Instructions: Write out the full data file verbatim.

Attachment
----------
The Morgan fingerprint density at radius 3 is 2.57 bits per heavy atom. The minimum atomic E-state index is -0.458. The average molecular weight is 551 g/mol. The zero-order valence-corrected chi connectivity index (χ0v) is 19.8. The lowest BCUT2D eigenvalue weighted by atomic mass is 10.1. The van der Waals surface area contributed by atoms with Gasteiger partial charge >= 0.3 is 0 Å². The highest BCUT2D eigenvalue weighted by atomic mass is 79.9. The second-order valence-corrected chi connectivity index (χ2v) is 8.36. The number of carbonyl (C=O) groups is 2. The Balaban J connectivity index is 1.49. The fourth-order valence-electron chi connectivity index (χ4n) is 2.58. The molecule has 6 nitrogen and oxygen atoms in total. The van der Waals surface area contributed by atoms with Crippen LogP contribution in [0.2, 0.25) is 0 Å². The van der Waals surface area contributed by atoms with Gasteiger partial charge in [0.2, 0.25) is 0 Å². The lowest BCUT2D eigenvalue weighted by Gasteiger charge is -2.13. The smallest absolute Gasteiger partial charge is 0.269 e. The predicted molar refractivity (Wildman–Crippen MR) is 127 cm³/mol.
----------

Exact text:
The Morgan fingerprint density at radius 3 is 2.57 bits per heavy atom. The minimum atomic E-state index is -0.458. The average molecular weight is 551 g/mol. The zero-order valence-corrected chi connectivity index (χ0v) is 19.8. The lowest BCUT2D eigenvalue weighted by atomic mass is 10.1. The van der Waals surface area contributed by atoms with Gasteiger partial charge >= 0.3 is 0 Å². The highest BCUT2D eigenvalue weighted by atomic mass is 79.9. The second-order valence-corrected chi connectivity index (χ2v) is 8.36. The number of carbonyl (C=O) groups is 2. The Balaban J connectivity index is 1.49. The fourth-order valence-electron chi connectivity index (χ4n) is 2.58. The molecule has 6 nitrogen and oxygen atoms in total. The van der Waals surface area contributed by atoms with Crippen LogP contribution in [0.2, 0.25) is 0 Å². The van der Waals surface area contributed by atoms with Gasteiger partial charge in [0.2, 0.25) is 0 Å². The lowest BCUT2D eigenvalue weighted by Gasteiger charge is -2.13. The smallest absolute Gasteiger partial charge is 0.269 e. The predicted molar refractivity (Wildman–Crippen MR) is 127 cm³/mol.